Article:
“I just had sex!” proclaims precocious 15 year-old Minnie Goetz into her cassette-tape audio diary, as she strides through San Francisco’s Golden Gate Park in her high-waisted bell-bottoms and platform shoes. Set in 1976, as Patty Hearst’s kidnapping/bank robbery dominates TV-viewing, the story revolves around Minnie (Bel Powley), her mother Charlotte (Kristen Wiig), and Charlotte’s boy-friend Monroe (Alexander Skarsgard). Read on…
A flashback reveals how Minnie lost her virginity. Since her mother’s divorce, Minnie and her younger sister Gretel (Abigail Wait), have had little parental supervision. Charlotte’s a bohemian, hosting cocaine-fueled parties and urging Minnie to wear make-up and sexy clothes, saying, “You’ve got a kind of power. You don’t know it, but you do.”
So confused Minnie impulsively makes the first move on 35 year-old Monroe, sucking on his finger. When he pulls away, she insists on fondling his genitals. While she subsequently romanticizes their relationship, it’s a secret that cannot stay hidden.
Inspired by the controversial work of underground cartoonist Aline Kominsky (R. Crumb’s future wife), Minnie records her thoughts, dreams and desires, augmented by vividly animated drawings.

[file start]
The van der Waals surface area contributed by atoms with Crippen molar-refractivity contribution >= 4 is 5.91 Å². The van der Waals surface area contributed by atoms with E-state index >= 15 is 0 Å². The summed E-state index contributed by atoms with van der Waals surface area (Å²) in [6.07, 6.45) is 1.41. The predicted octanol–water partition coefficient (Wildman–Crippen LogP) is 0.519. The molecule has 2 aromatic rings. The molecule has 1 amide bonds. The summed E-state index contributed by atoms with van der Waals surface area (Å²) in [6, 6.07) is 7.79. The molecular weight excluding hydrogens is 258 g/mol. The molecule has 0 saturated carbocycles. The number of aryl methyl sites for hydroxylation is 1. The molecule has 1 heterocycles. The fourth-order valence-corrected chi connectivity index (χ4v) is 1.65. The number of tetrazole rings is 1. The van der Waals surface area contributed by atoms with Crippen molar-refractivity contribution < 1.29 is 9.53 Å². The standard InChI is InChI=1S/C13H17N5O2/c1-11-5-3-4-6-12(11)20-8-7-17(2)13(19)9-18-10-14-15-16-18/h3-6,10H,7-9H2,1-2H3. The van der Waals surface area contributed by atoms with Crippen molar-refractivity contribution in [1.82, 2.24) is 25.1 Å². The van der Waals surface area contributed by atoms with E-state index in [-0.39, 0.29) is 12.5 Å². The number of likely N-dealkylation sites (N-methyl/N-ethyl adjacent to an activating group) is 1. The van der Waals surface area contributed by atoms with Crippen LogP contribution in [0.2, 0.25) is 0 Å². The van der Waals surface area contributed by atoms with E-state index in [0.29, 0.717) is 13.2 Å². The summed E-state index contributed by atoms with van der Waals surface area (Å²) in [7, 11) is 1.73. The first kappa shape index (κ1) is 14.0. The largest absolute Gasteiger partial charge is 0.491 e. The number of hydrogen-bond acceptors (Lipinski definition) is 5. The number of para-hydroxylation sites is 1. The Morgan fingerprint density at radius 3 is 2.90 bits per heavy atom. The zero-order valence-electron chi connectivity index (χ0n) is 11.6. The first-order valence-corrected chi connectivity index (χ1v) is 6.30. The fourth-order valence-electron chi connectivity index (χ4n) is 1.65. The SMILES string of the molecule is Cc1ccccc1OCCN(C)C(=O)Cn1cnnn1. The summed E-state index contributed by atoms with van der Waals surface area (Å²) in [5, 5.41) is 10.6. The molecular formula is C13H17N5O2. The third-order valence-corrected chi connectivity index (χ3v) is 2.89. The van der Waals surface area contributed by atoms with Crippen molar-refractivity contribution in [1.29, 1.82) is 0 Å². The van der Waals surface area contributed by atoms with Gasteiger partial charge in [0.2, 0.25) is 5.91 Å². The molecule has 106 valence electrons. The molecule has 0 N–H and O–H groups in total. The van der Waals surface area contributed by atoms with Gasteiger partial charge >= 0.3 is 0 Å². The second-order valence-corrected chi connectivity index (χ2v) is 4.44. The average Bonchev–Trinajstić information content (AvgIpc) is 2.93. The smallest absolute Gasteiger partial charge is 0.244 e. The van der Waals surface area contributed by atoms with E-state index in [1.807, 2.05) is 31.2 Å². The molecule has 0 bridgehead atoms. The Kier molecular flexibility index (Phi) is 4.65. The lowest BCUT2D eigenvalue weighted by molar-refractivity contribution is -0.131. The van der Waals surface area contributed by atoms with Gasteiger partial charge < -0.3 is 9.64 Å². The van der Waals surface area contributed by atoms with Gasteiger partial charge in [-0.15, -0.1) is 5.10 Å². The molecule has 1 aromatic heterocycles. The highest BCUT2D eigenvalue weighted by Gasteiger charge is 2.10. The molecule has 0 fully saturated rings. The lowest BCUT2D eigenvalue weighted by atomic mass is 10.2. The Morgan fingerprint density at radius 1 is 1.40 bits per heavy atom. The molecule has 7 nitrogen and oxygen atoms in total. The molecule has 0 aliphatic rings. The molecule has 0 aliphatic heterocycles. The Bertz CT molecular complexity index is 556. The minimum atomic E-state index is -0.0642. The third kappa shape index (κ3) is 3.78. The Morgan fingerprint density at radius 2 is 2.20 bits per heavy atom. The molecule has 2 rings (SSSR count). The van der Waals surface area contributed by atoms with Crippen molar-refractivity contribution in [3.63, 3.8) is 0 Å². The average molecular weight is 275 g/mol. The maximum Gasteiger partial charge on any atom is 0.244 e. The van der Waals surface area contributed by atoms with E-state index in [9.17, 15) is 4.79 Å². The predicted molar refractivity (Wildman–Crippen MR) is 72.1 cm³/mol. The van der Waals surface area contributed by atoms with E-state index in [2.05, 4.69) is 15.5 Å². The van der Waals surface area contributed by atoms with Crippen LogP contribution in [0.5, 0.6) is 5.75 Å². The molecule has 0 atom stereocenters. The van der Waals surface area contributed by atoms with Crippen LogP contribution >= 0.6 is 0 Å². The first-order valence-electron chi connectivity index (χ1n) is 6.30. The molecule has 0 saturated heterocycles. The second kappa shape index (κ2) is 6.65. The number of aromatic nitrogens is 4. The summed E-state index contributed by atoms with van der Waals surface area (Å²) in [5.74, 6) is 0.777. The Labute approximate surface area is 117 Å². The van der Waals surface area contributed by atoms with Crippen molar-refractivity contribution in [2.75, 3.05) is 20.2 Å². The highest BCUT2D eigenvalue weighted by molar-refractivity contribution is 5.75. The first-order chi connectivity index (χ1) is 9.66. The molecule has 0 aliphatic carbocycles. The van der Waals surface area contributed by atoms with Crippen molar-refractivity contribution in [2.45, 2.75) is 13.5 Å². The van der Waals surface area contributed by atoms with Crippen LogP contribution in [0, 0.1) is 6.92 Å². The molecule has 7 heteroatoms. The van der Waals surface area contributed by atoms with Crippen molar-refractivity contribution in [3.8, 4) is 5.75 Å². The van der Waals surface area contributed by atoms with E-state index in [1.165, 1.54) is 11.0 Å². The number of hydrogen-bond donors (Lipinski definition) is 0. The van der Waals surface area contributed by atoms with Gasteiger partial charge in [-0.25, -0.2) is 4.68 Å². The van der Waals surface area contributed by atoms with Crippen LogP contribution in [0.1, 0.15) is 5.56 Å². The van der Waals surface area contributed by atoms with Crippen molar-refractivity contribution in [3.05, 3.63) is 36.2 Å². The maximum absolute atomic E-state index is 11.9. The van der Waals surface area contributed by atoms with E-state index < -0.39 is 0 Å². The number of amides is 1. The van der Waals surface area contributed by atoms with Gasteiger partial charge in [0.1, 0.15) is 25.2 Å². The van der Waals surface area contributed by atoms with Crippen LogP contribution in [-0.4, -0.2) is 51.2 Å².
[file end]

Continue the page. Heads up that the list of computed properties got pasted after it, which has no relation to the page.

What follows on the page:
“I want a body pressed up next to me, just to know that I’m really here,” Minnie confesses.
Covering much the same territory explored in “Blue Is the Warmest Color,” “An Education,” “Little Darlings,” “Foxes,” and “The To Do List,” it’s a female-focused coming-of-age story. Think of Minnie as a feminine Holden Caulfield from J.D. Salinger’s “Catcher in the Rye.”
First-time film-maker Marianne Heller’s adaptation of Phoebe Gloeckner’s autobiographical teenage journal, published in 2002, is far brighter in tone than its source material, diluting its exploitive, psycho-social context. While the graphic book stresses Monroe’s coercion and molestation of Minnie, the movie depicts Minnie’s seduction of Monroe.
Although Powley was 21 at the time of filming, she’s convincing as the emotionally vulnerable teen, learning that love and sex are not the same thing and that having self-respect is better than a boyfriend.
On the Granger Movie Gauge of 1 to 10, “Diary of a Teenage Girl” is a sensitive 7, an emotionally candid sexual awakening.